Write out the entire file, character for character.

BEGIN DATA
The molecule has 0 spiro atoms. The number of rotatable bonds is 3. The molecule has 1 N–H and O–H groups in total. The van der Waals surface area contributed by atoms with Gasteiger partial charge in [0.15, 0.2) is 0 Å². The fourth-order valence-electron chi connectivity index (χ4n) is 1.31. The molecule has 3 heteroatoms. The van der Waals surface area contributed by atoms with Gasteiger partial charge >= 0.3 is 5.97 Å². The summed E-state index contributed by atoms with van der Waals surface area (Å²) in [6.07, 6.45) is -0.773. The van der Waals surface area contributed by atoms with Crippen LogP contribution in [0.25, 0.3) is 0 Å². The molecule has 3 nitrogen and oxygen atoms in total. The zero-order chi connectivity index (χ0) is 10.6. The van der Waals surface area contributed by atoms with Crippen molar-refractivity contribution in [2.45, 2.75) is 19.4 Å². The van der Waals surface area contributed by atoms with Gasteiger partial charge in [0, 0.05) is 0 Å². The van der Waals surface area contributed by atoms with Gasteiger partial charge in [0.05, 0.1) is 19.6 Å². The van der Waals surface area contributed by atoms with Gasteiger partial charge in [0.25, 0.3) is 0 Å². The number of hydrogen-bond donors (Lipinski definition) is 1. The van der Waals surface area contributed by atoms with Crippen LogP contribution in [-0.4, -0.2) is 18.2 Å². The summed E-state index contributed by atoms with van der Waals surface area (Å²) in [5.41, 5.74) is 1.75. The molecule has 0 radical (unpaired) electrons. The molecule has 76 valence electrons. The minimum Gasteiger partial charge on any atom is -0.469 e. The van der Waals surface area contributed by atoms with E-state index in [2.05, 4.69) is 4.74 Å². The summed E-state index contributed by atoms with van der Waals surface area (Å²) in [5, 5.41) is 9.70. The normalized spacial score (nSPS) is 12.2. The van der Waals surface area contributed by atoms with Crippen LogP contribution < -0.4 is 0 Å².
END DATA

The molecule has 0 spiro atoms. The number of rotatable bonds is 3. The molecule has 1 N–H and O–H groups in total. The van der Waals surface area contributed by atoms with Gasteiger partial charge in [0.15, 0.2) is 0 Å². The fourth-order valence-electron chi connectivity index (χ4n) is 1.31. The molecule has 3 heteroatoms. The van der Waals surface area contributed by atoms with Gasteiger partial charge >= 0.3 is 5.97 Å². The summed E-state index contributed by atoms with van der Waals surface area (Å²) in [6.07, 6.45) is -0.773. The van der Waals surface area contributed by atoms with Crippen LogP contribution in [0.25, 0.3) is 0 Å². The molecule has 3 nitrogen and oxygen atoms in total. The zero-order chi connectivity index (χ0) is 10.6. The van der Waals surface area contributed by atoms with Crippen molar-refractivity contribution in [2.45, 2.75) is 19.4 Å². The van der Waals surface area contributed by atoms with Gasteiger partial charge in [0, 0.05) is 0 Å². The van der Waals surface area contributed by atoms with Gasteiger partial charge in [0.05, 0.1) is 19.6 Å². The van der Waals surface area contributed by atoms with Gasteiger partial charge in [0.25, 0.3) is 0 Å². The number of hydrogen-bond donors (Lipinski definition) is 1. The van der Waals surface area contributed by atoms with Crippen LogP contribution in [-0.4, -0.2) is 18.2 Å². The summed E-state index contributed by atoms with van der Waals surface area (Å²) in [5.41, 5.74) is 1.75. The molecule has 0 radical (unpaired) electrons. The molecule has 76 valence electrons. The minimum Gasteiger partial charge on any atom is -0.469 e. The van der Waals surface area contributed by atoms with E-state index in [2.05, 4.69) is 4.74 Å². The summed E-state index contributed by atoms with van der Waals surface area (Å²) in [5, 5.41) is 9.70. The normalized spacial score (nSPS) is 12.2. The van der Waals surface area contributed by atoms with Crippen LogP contribution < -0.4 is 0 Å².